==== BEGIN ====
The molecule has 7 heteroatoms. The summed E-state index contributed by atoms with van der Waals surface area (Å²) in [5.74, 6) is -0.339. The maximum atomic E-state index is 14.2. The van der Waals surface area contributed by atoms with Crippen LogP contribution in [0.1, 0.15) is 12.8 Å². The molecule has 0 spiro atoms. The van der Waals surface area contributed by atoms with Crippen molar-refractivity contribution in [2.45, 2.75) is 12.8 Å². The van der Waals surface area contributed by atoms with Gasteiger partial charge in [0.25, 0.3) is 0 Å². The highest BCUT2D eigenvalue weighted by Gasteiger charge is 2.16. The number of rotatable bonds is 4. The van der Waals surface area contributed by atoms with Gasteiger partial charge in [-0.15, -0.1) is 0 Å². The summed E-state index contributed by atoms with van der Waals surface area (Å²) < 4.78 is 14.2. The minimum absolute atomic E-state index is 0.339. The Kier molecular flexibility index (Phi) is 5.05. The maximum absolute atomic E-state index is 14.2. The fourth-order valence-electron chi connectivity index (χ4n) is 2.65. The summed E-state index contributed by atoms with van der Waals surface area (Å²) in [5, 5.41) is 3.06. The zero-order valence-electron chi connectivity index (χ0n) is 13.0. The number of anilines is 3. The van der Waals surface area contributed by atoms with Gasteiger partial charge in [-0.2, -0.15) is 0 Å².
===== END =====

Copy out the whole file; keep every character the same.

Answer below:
The molecule has 7 heteroatoms. The summed E-state index contributed by atoms with van der Waals surface area (Å²) in [5.74, 6) is -0.339. The maximum atomic E-state index is 14.2. The van der Waals surface area contributed by atoms with Crippen LogP contribution in [0.1, 0.15) is 12.8 Å². The molecule has 0 spiro atoms. The van der Waals surface area contributed by atoms with Crippen molar-refractivity contribution in [2.45, 2.75) is 12.8 Å². The van der Waals surface area contributed by atoms with Gasteiger partial charge in [0.25, 0.3) is 0 Å². The highest BCUT2D eigenvalue weighted by Gasteiger charge is 2.16. The number of rotatable bonds is 4. The van der Waals surface area contributed by atoms with Gasteiger partial charge in [-0.15, -0.1) is 0 Å². The summed E-state index contributed by atoms with van der Waals surface area (Å²) < 4.78 is 14.2. The minimum absolute atomic E-state index is 0.339. The Kier molecular flexibility index (Phi) is 5.05. The maximum absolute atomic E-state index is 14.2. The fourth-order valence-electron chi connectivity index (χ4n) is 2.65. The summed E-state index contributed by atoms with van der Waals surface area (Å²) in [5, 5.41) is 3.06. The zero-order valence-electron chi connectivity index (χ0n) is 13.0. The number of anilines is 3. The van der Waals surface area contributed by atoms with Gasteiger partial charge in [-0.2, -0.15) is 0 Å².